Later Tuesday, however, SANA retracted the report, stressing there had been “no external attack” on Syria.

“Last night, a false alarm that Syrian air space had been penetrated triggered the blowing of air defence sirens and the firing of several missiles,” a military source told the agency.

After Saturday’s strikes, which destroyed mostly empty buildings, the trio of Western powers trying to reassert influence on the seven-year-old war have appeared to favour diplomatic action.

Turkey, Iran vow to continue alliance with Russia

The presidents of Turkey and Iran on Tuesday vowed to press on with their alliance alongside Russia over Syria, the Turkish presidency said, after Ankara backed strikes by the US and its allies against the regime of President Bashar al-Assad.

Russia and Iran are the key allies of Assad and their military intervention in Syria is widely seen as helping him stay in power and tipping the balance in the civil war. But Moscow and Tehran have over the last months worked increasingly closely with Ankara - which has throughout the seven-year war called for Assad’s ouster - in seeking to find a solution to the conflict.

In an interview with French television, French President Emmanuel Macron suggested that the weekend air strikes against Syrian government targets had succeeded in engineering a split in the Russia-Turkey alliance.

But a Turkish presidential source said, following telephone talks between Turkish President Recep Tayyip Erdogan and Iranian counterpart Hassan Rouhani, that the two sides had vowed the alliance must continue. “The two leaders emphasised the importance of continuing the joint efforts of Turkey, Iran and Russia... to protect Syrian territorial integrity and find a lasting, peaceful solution to the crisis,” said the source.

KSA renews offer to

deploy troops to Syria

Saudi Foreign Minister Adel al-Jubeir reaffirmed on Tuesday the kingdom's willingness to deploy troops to Syria as part of US-led efforts to stabilise the conflict-torn country.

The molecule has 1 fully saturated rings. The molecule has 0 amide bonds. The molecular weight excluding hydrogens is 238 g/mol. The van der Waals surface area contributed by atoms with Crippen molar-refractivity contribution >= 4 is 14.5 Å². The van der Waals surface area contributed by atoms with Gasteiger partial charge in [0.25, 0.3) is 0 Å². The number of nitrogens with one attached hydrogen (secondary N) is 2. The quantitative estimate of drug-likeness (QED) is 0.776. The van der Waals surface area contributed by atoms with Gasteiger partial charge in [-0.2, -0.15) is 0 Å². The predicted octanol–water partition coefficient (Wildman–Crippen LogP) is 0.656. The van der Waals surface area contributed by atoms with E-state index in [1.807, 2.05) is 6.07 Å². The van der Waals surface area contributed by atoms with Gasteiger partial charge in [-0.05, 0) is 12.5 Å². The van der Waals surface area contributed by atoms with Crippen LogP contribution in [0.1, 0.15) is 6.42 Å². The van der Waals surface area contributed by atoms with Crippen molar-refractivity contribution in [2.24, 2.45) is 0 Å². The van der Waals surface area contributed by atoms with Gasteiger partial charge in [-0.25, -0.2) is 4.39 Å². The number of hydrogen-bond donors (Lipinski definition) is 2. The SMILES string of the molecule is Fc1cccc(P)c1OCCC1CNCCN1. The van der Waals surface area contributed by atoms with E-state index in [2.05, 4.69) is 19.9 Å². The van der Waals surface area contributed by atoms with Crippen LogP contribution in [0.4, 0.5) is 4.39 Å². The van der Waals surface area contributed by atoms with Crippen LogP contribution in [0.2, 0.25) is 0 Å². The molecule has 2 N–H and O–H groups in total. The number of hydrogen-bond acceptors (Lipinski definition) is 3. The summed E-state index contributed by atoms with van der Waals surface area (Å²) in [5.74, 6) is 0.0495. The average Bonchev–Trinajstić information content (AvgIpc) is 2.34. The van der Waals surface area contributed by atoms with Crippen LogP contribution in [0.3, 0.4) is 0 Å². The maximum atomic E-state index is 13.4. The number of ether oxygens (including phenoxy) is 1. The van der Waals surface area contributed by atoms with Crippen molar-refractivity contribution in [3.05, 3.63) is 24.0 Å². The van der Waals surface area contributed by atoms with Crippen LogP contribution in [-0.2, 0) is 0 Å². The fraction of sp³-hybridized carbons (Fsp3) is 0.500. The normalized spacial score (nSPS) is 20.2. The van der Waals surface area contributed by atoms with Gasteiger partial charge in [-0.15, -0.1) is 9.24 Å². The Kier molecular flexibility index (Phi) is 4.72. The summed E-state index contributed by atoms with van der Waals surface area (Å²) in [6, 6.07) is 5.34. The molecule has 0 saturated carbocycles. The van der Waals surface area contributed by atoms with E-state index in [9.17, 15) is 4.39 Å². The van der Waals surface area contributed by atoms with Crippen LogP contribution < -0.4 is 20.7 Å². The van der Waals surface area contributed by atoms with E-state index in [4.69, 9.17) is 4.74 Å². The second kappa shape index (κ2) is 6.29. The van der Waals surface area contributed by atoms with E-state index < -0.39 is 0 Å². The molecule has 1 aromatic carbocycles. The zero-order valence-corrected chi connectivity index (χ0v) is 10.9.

"We are in discussions with the US and have been since the beginning of the Syrian crisis (in 2011) about sending forces into Syria," Jubeir said at a press conference in Riyadh with UN chief Antonio Guterres.

The comments were in response to a Wall Street Journal report on Monday that US President Donald Trump's administration was seeking to assemble an Arab force, including troops from Saudi Arabia and the United Arab Emirates, to help stabilise Syria.

The report follows weekend strikes by the United States, Britain and France against Syrian leader Bashar al-Assad's regime that hit targets they said were linked to its chemical weapons programme.

Jubeir emphasised the proposal to send its troops was "not new".

"We made a proposal to the (previous US) Obama administration that if the US were to send forces... then Saudi Arabia would consider along with other countries sending forces as part of this contingent," he said.

Syria's war, the most tangled of the region's conflicts, is a key point of contention pitting Riyadh and its allies, who mainly back Sunni Muslim rebels, against regime backer Iran and its Lebanese ally Hezbollah.

Riyadh and Shiite rival Tehran also back opposing sides in other hotspots across the mainly Sunni Middle East, including Lebanon, Iraq and Saudi Arabia's southern neighbour, Yemen.